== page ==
To no one will it be news that Socrates is a philosophos, a philosophical man, in the preprofessional sense, when the word was still fully felt as a modifying adjective and was not yet a noun denoting a member of an occupational category, such that philosophia, the love of wisdom, could pass into a dead metaphor. “Dead” metaphors are figures of speech whose figurativeness has been sedimented, covered over by the sands of time, so that their metaphorical force is no (...)
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  13.  17
    Eva T. H. Brann (1999). Tapestry with Images: Paul Scott's Raj Novels. Philosophy and Literature 23 (1):181-196.
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  14.  15
    Eva T. H. Brann (1992). What is Postmodernism? The Harvard Review of Philosophy 2 (1):4-7.
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  15. Eva Brann (1978). The Offense of Socrates: A Re-Reading of Plato's Apology. Interpretation 7 (2):1-21.
     
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  16. Eva T. Brann (1996). The World of the Imagination, Sum and Substance. Utopian Studies 7 (2):222-224.
     
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  17.  11
    Eva Brann (2001). Ameriks, Karl. Kant's Theory of Mind: An Analysis of the Paralogisms of Pure Reason. Review of Metaphysics 55 (2):374-376.
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  18. Eva T. H. Brann (1979). Paradoxes of Education in a Republic. Monograph Collection (Matt - Pseudo).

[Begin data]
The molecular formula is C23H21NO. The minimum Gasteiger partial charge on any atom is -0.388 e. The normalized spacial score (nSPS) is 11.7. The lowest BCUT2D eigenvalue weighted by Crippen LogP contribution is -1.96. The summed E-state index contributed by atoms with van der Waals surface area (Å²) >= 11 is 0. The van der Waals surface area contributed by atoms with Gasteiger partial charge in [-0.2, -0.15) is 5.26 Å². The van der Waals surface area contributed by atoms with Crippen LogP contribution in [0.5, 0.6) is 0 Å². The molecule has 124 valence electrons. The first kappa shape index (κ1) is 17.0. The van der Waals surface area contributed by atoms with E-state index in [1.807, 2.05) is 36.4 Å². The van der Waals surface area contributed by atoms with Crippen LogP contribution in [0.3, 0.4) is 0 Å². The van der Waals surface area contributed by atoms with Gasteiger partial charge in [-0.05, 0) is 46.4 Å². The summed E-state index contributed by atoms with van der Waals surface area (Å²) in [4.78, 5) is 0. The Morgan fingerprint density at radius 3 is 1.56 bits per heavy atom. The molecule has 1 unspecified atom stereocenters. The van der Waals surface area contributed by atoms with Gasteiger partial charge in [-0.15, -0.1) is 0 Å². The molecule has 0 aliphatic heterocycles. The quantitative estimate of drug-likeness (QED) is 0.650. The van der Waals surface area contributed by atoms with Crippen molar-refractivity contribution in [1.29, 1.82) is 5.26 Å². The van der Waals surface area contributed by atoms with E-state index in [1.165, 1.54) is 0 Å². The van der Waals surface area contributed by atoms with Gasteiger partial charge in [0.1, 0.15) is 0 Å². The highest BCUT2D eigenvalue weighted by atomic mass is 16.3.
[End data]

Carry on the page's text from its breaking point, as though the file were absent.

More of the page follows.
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  19.  18
    Eva T. H. Brann (1996). Mere Reading. Philosophy and Literature 20 (2):383-397.
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  20.  3
    Eva Brann (2002). Japaridze, Tamar. The Kantian Subject: Sensus Communis, Mimesis, Work of Mourning. [REVIEW] Review of Metaphysics 56 (2):431-433.
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  21.  8
    Eva T. H. Brann (1998). Self-Knowledge in the Age of Theory. New Vico Studies 16:101-104.
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  22.  9
    Eva Brann (2012). A Way to Philosophy. Teaching Philosophy Today 6 (3-4):147-158.
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  23.  3
    Eva Brann (1987). Love and Reason: Response to McWilliams. Social Research 54.
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  24. Eva Brann (1975). A Way to Philosophy. Metaphilosophy 6 (3-4):357-371.
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  25.  2
    Eva T. H. Brann (2008). Feeling Our Feelings: What Philosophers Think and People Know. Paul Dry Books.
    By way of preface: on the title -- Passion itself: poetry -- Eros, spirit, pleasure: Plato's beginning -- The passions as extremes: Aristotle as the founder of passion studies -- The pathology and therapy of the passions: stoicism through Cicero -- The passions sited: Thomas Aquinas and the soul in sum -- The passions of the soul as actions of the body: Descartes and the obscurity of clear and distinct ideas -- Human affect as our body's vitality: Spinoza and the (...)
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  26. Eva Brann (2006). Kant's Philosophical Use of Mathematics : Negative Magnitudes. In Stanley Rosen & Nalin Ranasinghe (eds.), Logos and Eros: Essays Honoring Stanley Rosen. St. Augustine's Press